In the decades since Rand first began constructing her maverick philosophical system, the philosophical mainstream has moved in Rand's direction. Professional philosophers are far more likely today than they were in the 1960s to agree with Rand about the directness of sense perception, the relation between meaning and reference, the incompatibility of utilitarianism with individual rights, or the prospects for a neo-Aristotelean ethical theory (or indeed a neo-Aristotelean philosophical approach generally); and many of the dichotomies she rejected — between empiricism and rationalism, analytic and synthetic statements, dualism and materialism, nominalism and conceptual realism, fact and value, liberalism and an ethics of virtue — have fallen into increasing disfavor.
These developments are largely independent of Rand's own influence (and, ironically, stem in part from the recent resurgence of Rand's philosophical nemesis Immanuel Kant — who, despite Rand's impassioned denunciations, is actually her ally on most of these points), but they are not entirely so; I can testify, from two decades' experience in the profession, that the number of academic philosophers who will privately admit having been decisively influenced by Rand is far greater than the number who can be found citing her in print.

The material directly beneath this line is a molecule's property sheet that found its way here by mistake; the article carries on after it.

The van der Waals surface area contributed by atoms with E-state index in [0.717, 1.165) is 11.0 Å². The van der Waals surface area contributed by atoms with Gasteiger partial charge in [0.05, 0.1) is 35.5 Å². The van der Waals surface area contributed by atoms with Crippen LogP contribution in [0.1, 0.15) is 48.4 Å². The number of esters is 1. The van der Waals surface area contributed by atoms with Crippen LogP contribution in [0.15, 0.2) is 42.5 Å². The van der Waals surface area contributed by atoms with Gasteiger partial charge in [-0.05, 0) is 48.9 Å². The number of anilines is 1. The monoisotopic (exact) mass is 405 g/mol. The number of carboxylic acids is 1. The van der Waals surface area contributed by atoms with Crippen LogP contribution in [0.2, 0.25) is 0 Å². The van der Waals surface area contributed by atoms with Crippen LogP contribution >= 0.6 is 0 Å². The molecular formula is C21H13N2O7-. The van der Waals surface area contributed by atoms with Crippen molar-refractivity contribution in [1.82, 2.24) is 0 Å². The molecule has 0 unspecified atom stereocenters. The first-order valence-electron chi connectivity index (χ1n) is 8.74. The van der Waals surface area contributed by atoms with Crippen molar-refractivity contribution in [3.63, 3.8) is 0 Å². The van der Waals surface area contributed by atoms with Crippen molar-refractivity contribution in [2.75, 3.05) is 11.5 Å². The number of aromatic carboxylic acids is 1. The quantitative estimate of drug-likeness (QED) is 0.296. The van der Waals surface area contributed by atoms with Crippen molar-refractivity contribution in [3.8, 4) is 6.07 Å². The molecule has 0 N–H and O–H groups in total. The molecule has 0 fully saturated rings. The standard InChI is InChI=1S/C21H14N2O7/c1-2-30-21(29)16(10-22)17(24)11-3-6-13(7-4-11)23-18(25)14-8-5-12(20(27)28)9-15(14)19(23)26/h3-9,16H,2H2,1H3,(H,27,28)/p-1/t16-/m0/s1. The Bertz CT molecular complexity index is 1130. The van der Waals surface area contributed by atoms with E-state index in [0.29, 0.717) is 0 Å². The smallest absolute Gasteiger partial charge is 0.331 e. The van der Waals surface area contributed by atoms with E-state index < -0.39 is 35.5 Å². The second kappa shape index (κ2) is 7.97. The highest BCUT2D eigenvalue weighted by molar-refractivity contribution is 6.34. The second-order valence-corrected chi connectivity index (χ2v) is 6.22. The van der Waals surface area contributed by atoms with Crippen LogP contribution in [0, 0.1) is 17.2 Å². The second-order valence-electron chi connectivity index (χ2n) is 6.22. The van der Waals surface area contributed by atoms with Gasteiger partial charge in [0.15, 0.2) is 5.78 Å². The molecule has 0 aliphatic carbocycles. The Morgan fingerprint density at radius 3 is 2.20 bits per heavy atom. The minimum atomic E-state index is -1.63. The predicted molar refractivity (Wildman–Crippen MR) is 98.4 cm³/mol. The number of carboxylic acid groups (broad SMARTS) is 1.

It's a mistake, though, to think that the validation of Rand's legacy depends on academic approval. Human progress is often driven by people either outside or on the margins of the academic establishment, as for example the philosophes of the 18th century or the Austrian revival of the 20th. Whether or not the academy understands or acknowledges her achievements, Rand's inspiring vision of the grandeur of human reason and human liberty has made its mark on modern thought.
Still, for what it's worth, scholarly recognition of Rand's work is currently at an all-time high. The days when nearly all discussion of Rand was either slavishly adulatory or sneeringly dismissive seem to be passing, and the new century is likely to see a just assessment of Rand's place in the history of philosophy and the cause of liberty.
Happy Birthday, Ayn Rand.